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I don't mean to brag, but there's no movie-theater popcorn that tastes like the stuff I make at home. I think it's because I use oil more sparingly than most theaters—my popcorn never tastes too heavy or slick. At some theaters, each kernel tastes like it's been dipped in butter even if no butter topping has been added; this popcorn always gives me a stomachache. Other theaters, in trying to avoid excessive oiliness, end up with popcorn that's too dry. I prefer this extreme to the other, though I must admit that arid popcorn reminds me of the gross premade stuff you buy at vending machines. At home I never run into this problem either, since enough steam gets created in my old steel container to maintain a good consistency. I still burn some popcorn from time to time, but I don't mind throwing away a few kernels considering how little I spend on them.
When you work at a concession stand, you spend about as much time sweeping up popcorn as you do making it. After a while, it becomes difficult to think of it as food. I worked at multiplexes during my last two years of high school, and I wasn't able to enjoy eating popcorn again until I was in my early 20s. The operative word here is eating. I never stopped loving the sound of corn popping or the ball-bearing-like noise of the seeds.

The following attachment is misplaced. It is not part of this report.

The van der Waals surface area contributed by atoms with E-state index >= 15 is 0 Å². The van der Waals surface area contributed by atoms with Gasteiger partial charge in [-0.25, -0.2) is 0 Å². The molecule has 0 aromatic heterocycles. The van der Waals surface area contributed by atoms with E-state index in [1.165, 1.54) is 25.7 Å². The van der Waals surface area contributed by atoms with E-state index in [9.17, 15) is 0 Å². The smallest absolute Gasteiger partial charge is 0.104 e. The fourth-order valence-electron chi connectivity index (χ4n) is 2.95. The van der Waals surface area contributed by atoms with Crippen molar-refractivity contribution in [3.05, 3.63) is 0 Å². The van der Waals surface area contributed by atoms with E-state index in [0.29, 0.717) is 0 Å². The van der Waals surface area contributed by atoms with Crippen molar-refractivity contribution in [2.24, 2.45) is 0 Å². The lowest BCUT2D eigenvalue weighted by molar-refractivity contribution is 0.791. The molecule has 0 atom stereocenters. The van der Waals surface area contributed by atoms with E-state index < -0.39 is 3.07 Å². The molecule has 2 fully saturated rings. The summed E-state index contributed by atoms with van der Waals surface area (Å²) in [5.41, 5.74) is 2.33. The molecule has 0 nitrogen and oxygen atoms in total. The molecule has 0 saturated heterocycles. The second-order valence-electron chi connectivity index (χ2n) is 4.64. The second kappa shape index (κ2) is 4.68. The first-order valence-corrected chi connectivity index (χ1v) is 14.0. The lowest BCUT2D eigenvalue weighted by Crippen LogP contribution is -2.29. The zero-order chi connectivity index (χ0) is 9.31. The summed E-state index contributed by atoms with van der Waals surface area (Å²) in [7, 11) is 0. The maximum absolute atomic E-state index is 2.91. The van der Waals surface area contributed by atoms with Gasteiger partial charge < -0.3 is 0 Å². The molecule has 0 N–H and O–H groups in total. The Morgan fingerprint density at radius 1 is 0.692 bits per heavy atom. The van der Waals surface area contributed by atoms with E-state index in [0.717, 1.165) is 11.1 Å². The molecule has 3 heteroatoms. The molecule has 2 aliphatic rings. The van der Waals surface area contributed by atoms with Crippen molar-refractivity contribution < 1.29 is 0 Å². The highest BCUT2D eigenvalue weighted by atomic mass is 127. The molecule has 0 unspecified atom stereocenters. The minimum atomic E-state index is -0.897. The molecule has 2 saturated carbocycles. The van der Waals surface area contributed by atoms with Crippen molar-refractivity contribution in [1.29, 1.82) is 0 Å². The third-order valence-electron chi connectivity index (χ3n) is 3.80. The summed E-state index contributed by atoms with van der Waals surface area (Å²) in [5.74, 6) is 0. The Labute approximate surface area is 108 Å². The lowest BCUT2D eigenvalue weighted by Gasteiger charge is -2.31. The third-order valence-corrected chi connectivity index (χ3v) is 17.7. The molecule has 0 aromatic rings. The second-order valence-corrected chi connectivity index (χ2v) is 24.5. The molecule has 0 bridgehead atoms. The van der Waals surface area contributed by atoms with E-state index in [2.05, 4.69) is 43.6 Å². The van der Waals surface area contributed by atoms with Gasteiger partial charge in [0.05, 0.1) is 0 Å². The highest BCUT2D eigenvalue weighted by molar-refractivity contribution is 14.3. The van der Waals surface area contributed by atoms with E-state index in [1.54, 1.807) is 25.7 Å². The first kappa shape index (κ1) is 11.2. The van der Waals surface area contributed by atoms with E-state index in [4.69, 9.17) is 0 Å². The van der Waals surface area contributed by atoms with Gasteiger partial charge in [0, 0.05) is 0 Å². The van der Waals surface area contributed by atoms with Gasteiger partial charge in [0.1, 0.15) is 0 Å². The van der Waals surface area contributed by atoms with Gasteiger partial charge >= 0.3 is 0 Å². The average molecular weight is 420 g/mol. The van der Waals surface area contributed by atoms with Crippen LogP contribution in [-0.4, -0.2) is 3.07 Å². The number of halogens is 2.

My favorite kernel-related story? The first multiplex to employ me was on the verge of shutting down when I started there. It had begun losing business when a newer theater opened down the road, and things only got worse when the manager decided not to fix the leaky roof. For the adolescents who worked there, it was like going to summer camp. We had an eight-screen cinema practically to ourselves, and the manager was too busy drinking to notice how little work we actually did. Every day we found new ways to amuse ourselves. Once we staged a concession-stand rodeo, pushing around the three-by-three wheeled contraption that held the popcorn seeds and pretending it was a bucking bronco. The coworker of mine who held out the longest also displayed a little too much zeal. Both he and the bronco crashed to the floor, spilling about 50 pounds of uncooked kernels that had to be thrown away.
We spent the next hour cleaning up the mess and trying to calculate how much potential revenue we'd destroyed. I don't remember the exact figure, but it was in the thousands. Remarkably, none of our superiors noticed anything.